Yesterday, on Radio 4, I was listening to one of the 'culture' features (I forget which, although I think I was stuffing Spanikopita at the time, so perhaps it was Front Row). The presenter happened to mention that a lot of very interesting art is being produced in Scotland at the moment, and being exhibited in Glasgow to be precise. This was in relation to the new Saatchi exhibition in London, Newspeak, which, by the way, was described as quite uninspiring. The reviewer mentioned our friends in the Hebrides in order to point out that very little of this art ever makes its way to London, and for this reason, very rarely becomes popular in the Saatchi sense of the word. He also pointed out that the situation might be remedied if art critics from the London-based media ever actually bothered to leave their concrete-soaked environs and make the trek up North (that is, discounting the annual month-long binge that is the Edinburgh festival, in which the entire population of Hampstead is transplanted person-by-person to the leafy urb-suburbs of Stockbridge, leaving poor North London to deteriorate into a less squelchy landscape from Drowned World.)
Now, this London-centricity struck me as decidedly unsporting - bloody-minded perhaps - and got me thinking that unless we children of the Capital extend an stuffed olive or two up North soonish, our Caledonian compatriots might just as well devolve off entirely (aka claim independence from the English oppressor) and take all their desirable socialist principles with them, leaving Bohemians like me stranded on a mere bit of an island inhabited entirely by Tories. Clearly, this will not do.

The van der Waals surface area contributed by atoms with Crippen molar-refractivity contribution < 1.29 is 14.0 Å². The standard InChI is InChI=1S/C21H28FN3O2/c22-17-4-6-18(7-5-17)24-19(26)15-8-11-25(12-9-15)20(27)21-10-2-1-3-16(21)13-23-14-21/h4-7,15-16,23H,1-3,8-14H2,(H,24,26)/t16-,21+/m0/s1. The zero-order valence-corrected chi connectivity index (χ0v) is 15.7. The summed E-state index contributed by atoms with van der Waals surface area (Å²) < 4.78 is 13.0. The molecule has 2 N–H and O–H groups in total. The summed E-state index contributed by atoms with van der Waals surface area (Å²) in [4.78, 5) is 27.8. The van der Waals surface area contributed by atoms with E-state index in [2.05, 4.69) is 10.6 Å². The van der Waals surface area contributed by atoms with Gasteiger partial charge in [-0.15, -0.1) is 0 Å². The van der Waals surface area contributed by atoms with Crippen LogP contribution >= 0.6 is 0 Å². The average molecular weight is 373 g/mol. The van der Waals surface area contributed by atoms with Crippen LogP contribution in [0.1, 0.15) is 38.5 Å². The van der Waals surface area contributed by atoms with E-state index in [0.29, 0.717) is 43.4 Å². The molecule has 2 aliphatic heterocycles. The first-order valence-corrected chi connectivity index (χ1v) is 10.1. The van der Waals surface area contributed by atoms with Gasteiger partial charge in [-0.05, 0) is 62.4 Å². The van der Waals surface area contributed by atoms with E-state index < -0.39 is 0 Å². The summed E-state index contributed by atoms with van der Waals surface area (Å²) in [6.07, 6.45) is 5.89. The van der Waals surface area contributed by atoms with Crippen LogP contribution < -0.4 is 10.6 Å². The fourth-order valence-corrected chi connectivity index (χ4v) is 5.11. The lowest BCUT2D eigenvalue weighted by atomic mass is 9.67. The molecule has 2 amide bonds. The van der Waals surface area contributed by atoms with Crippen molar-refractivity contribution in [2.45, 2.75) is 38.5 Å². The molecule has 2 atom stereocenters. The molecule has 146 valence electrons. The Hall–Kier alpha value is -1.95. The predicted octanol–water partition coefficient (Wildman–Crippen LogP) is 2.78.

Thankfully, these reflections chime with the exciting news that I will soon be heading up North - not to Scotland sadly, but better near than ... never - to the bustling industrial city of Newcastle, which Melody tells me is a cross between a Jules Vernesque cityscape and Reading: FUN!
The occasion is the launch of a poetry collection to mark ten years since the passing of Newky poet Barry MacSweeney, who also wrote a collection called Odes. The title of the new collection, complied by poetry wizard Linus Slug, is no coincidence, although following in MacSweeney's wake has proved tough (I myself am a contributor) due to the complex historical inheritance of the ode form, as well as MacSweeney's own unique interpretations. Some questions raised include what is an antistrophe? What would Sappho have done? Was Elizabeth I altogether fair to Spencer? To find the answer to these questions, you're just going to have to purchase the beautiful book aren't you?
There's a facebook group which contains a beautiful album of photos charting the books' creation, as well as ample information on Slug's ninerrors blog. Oh, and the reading takes place in Morton Tower in Newcastle on Sunday 27th June. Why not come and drink wine with us afterwards? They tell me its grim up North, but with a Megabus heading staight for Pimlico booked for 8am on Monday, who cares?
Aphorisms for the Strike, 6th March 2018 - *1*. Poetry is the durable record of the future ingrained into the present experience of hurt and historical disenfranchisement. The structure of verse co...
2 weeks ago